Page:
Mayor declares weather emergency in New York City

Posted July 17th, 2018 by F4GKcb4Y

Thursday, January 13, 2011

On Tuesday, Mayor Michael R. Bloomberg announced a weather emergency in New York City, New York. The announcement was issued as a preemptive measure in preparation for an expected 6-12 inches of snow Wednesday, although the Metropolitan Transportation Authority claims to be ready for 14 inches.

Bloomberg explained the meaning of the preemptive announcement by stating: “We recognize that we did not do the job that New Yorkers rightly expect of us in the last storm. We intend to make sure that does not happen again.” Despite declaring an emergency, the mayor said the city would not make the decision to close public schools until 5 AM.

The city is looking for people to shovel snow off sidewalks and intersections. The New York City Housing Authority announced on their Twitter page, “Turn a snow day into a payday. The city is looking for snow removal help. Apply now.” The linked page offered $12 an hour to shovel snow for the city.

Eric Bogosian on writing and the creative urge

Posted July 16th, 2018 by F4GKcb4Y

Thursday, April 17, 2008

Eric Bogosian is one of America’s great multi-dimensional talents. “There’s sort of three different careers, and any one of them could exist by itself, on its own two feet. There was that solo stuff, and then I started writing plays in the late seventies.” Although his work has spanned genres, most readers will recognize Bogosian for his acting, which has included a memorable performance in Woody Allen‘s Deconstructing Harry to co-writing and starring in the Oliver Stone movie Talk Radio (based upon his Pulitzer Prize-nominated play) to playing the bad guy in Under Siege 2 to his current role in Law & Order: Criminal Intent as Captain Danny Ross. They may not know, however, that he had collaborated with Frank Zappa on a album, worked with Sonic Youth, and was a voice on Mike Judge‘s Beavis & Butthead Do America. He started one of New York City’s largest dance companies, The Kitchen, which is still in existence. He starred alongside Val Kilmer in Wonderland and his play Talk Radio was recently revived on Broadway with Liev Schreiber in the role Bogosian wrote and made famous.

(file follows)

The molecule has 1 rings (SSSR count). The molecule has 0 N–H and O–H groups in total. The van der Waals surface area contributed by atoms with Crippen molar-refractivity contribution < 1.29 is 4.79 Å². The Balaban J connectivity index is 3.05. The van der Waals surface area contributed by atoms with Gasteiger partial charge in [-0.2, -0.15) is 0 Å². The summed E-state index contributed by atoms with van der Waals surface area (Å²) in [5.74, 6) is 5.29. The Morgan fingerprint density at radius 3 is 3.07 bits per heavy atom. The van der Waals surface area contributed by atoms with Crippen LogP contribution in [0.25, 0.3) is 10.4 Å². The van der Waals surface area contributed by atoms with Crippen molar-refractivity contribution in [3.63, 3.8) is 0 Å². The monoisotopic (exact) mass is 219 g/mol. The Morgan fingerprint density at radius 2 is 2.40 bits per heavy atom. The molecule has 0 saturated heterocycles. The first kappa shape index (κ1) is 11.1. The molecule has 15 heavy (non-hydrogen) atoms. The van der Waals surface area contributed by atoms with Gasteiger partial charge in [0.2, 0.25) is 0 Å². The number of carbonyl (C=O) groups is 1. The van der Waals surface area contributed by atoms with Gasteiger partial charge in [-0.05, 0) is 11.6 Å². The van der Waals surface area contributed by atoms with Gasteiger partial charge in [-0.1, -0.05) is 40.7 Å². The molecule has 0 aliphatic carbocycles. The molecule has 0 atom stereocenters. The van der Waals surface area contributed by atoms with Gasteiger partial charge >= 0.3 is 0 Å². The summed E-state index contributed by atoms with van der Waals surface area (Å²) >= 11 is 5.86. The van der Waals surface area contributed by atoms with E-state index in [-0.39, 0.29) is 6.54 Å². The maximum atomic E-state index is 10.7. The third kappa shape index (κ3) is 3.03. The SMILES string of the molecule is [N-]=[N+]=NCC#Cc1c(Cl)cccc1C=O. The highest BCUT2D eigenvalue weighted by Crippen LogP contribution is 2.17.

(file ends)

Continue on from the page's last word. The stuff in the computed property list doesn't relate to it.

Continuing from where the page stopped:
Currently at work on his third novel, tentatively titled The Artist, Bogosian spoke with David Shankbone about the craft of writing and his life as a creative.

Contents

  • 1 Bogosian’s view of his work
  • 2 How Bogosian approaches his writing
  • 3 How Bogosian works himself into his writing
  • 4 The future of the narrative
  • 5 Collaborations with Steven Spielberg and Frank Zappa
  • 6 Source

Friday, March 3, 2006

The possibility of large-scale protests in the face of the 3,000 journalists covering the Melbourne 2006 Commonwealth Games, has event organisers and the Government worried.

The group “Black GST” – which represents Indigenous Genocide, Sovereignty and Treaty – are planning demonstrations at prominent Games events unless the Government agrees to a range of demands including an end to Aboriginal genocide, Aboriginal Sovereignty and the signing of a treaty.

The Black GST say they hope the focus of the world’s media will draw attention to the plight of indigenous Australians during the Games. Organisers say supporters are converging from across Australia and from overseas. Organisers say up to 20,000 people may take part in talks, rallies, colourful protests and many cultural festivities designed to pressure the Federal Government on Indigeneous rights issues. They want the Government to provide a temporary campsite for the supporters, saying “organised chaos was better than disorganised chaos.”

The 2006 Stolenwealth Games convergence, described by organisers as the “cultural festival of the 2006 Commonwealth Games,” was virtually opened on March 2nd with the launch of the official “Stolenwealth Games” website. Scoop Independent News and Perth Indymedia reported that the launch was held at Federation Square in Melbourne. The site contents were projected via wireless laptop by the Stolenwealth Games General Manager, and a tour of the website was given on the big screen. He said “overwhelming amusement was the response from the audience.” The group say permanent access points to the website are being set up at public internet facilities across Victoria during the coming weeks.